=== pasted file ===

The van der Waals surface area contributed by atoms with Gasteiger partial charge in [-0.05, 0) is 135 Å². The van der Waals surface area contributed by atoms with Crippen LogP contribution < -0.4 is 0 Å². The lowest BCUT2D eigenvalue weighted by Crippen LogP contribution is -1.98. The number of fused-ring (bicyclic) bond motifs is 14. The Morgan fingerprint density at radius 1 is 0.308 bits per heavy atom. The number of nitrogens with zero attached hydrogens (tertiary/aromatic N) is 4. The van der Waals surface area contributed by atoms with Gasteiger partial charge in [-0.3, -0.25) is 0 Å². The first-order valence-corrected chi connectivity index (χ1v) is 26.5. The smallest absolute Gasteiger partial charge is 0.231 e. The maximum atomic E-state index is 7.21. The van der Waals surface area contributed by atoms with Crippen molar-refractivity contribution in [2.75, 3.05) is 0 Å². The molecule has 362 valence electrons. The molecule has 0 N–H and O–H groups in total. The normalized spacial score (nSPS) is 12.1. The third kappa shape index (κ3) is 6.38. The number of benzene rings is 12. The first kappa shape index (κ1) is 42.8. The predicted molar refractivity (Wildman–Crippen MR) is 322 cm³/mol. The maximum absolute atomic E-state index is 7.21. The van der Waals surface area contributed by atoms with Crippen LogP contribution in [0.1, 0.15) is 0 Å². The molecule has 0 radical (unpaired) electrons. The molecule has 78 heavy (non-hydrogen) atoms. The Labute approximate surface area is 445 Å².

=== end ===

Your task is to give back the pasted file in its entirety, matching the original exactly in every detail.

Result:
The van der Waals surface area contributed by atoms with Gasteiger partial charge in [-0.05, 0) is 135 Å². The van der Waals surface area contributed by atoms with Crippen LogP contribution < -0.4 is 0 Å². The lowest BCUT2D eigenvalue weighted by Crippen LogP contribution is -1.98. The number of fused-ring (bicyclic) bond motifs is 14. The Morgan fingerprint density at radius 1 is 0.308 bits per heavy atom. The number of nitrogens with zero attached hydrogens (tertiary/aromatic N) is 4. The van der Waals surface area contributed by atoms with Gasteiger partial charge in [-0.3, -0.25) is 0 Å². The first-order valence-corrected chi connectivity index (χ1v) is 26.5. The smallest absolute Gasteiger partial charge is 0.231 e. The maximum atomic E-state index is 7.21. The van der Waals surface area contributed by atoms with Crippen molar-refractivity contribution in [2.75, 3.05) is 0 Å². The molecule has 362 valence electrons. The molecule has 0 N–H and O–H groups in total. The normalized spacial score (nSPS) is 12.1. The third kappa shape index (κ3) is 6.38. The number of benzene rings is 12. The first kappa shape index (κ1) is 42.8. The predicted molar refractivity (Wildman–Crippen MR) is 322 cm³/mol. The maximum absolute atomic E-state index is 7.21. The van der Waals surface area contributed by atoms with Crippen LogP contribution in [0.1, 0.15) is 0 Å². The molecule has 0 radical (unpaired) electrons. The molecule has 78 heavy (non-hydrogen) atoms. The Labute approximate surface area is 445 Å².